Monthly Archives: September 2011

A New 52 Review: Batgirl #1

Batgirl #1
Writer: Gail Simone
Pencils: Ardian Syaf
Inks: Vincente Cifuentes
Colors: Ulises Arreola
Letters: Dave Sharpe
Cover artist: Adam Hughes
Editor: Bobbie Chase
Publisher: DC Comics
Price: $2.99 US

Batgirl has proven to be one of the more controversial entries in DC’s New 52 initiative, as it reverted the super-hero publisher’s most prominent disabled character back to full function and health. Honestly, I understand why so many were disappointed with the decision to make Barbara Gordon Batgirl again, because I think the character blossomed as Oracle, the wheelchair-bound hacker to the super-heroes. I welcomed the notion of a disabled heroine as well. I have a brother with cerebral palsy whose mobility is dependent on an electric wheelchair. However, when this title was announced with its controversial change for the title character’s status quo, I was nevertheless interested because it’s penned by Gail Simone. Aside from John Ostrander and the late Kim Yale, who came up with the Oracle concept in Suicide Squad more than two decades ago, no other writer has done more to develop the character of Barbara Gordon or knows her better than Simone. This first issue sets the stage for the series, reintroduces the audience to Barbara Gordon and introduces it to her new supporting cast and a cool new villain. There’s nothing particularly novel or extraordinary about this comic book, but it’s solid genre fare that succeeds as an intriguing starting point to appeal to new and old readers alike.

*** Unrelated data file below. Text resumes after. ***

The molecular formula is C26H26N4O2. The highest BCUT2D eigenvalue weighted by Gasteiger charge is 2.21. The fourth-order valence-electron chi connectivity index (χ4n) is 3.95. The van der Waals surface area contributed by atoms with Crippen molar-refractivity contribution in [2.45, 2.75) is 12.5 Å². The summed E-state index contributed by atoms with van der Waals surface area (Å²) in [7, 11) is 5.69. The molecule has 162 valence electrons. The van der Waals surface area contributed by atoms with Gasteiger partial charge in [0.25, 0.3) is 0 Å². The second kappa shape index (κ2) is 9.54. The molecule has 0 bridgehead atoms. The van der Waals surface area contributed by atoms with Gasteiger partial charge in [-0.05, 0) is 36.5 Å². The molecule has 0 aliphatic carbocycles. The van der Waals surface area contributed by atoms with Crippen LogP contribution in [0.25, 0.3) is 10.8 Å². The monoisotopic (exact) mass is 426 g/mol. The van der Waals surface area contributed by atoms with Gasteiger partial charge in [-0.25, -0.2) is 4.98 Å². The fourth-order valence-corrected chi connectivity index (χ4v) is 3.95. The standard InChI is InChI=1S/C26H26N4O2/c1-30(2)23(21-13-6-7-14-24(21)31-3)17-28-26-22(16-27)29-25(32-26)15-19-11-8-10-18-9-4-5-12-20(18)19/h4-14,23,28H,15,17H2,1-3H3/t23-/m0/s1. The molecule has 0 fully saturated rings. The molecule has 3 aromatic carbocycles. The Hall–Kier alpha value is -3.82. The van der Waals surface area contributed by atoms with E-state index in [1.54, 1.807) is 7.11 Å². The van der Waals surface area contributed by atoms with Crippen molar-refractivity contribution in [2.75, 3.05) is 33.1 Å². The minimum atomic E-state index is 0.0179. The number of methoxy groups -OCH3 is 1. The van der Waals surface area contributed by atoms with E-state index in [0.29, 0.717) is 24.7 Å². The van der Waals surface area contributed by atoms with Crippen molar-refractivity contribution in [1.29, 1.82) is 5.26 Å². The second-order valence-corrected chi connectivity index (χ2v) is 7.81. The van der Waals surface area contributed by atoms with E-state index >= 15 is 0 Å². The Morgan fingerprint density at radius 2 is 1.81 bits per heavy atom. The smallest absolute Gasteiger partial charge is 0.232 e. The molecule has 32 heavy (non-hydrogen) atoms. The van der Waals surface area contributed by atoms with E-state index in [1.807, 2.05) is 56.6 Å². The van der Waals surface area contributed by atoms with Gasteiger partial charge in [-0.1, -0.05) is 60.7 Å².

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A New 52 Review: Swamp Thing #1

Swamp Thing #1
“Raise Dem Bones”
Writer: Scott Snyder
Artist/Cover artist: Yanick Paquette
Colors: Nathan Fairbairn
Letters: John J. Hill
Editor: Matt Idelson
Publisher: DC Comics
Price: $2.99 US

DC’s decision to “reclaim” Swamp Thing from its Vertigo imprint and restore the character to a place in its super-hero universe is an understandable one. It’s been years since the property has been much of a draw as a Vertigo title, and at its zenith of popularity under the guidance of Alan Moore, it was firmly rooted in the DC Universe. It’s apparent from this first issue that writer Scott Snyder plans to follow in Moore’s footsteps. There’s plenty of stark horror, but there are a number of super-hero elements as well. But Snyder is also able to do something different, as Alec Holland — the man, not the monster — is a major player in the new direction for the Swamp Thing drama. The problem with this new direction is how it’s chained by years of continuity. Snyder’s script isn’t accessible at all to those who are unfamiliar with the character, his history from the 1970s and ’80s and more recent developments in Brightest Day. There’s some solid writing and attractive artwork in this comic book, but as a draw for new and/or lapsed comics readers, it fails. Snyder’s script is more challenging and compelling than, say, Geoff Johns’ story from Justice League #1, but it’s far less welcoming.

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A New 52 Review: Action Comics #1

Variant coverAction Comics #1
“Superman Versus the City of Tomorrow”
Writer: Grant Morrison
Pencils: Rags Morales
Inks: Rick Bryant
Colors: Brad Anderson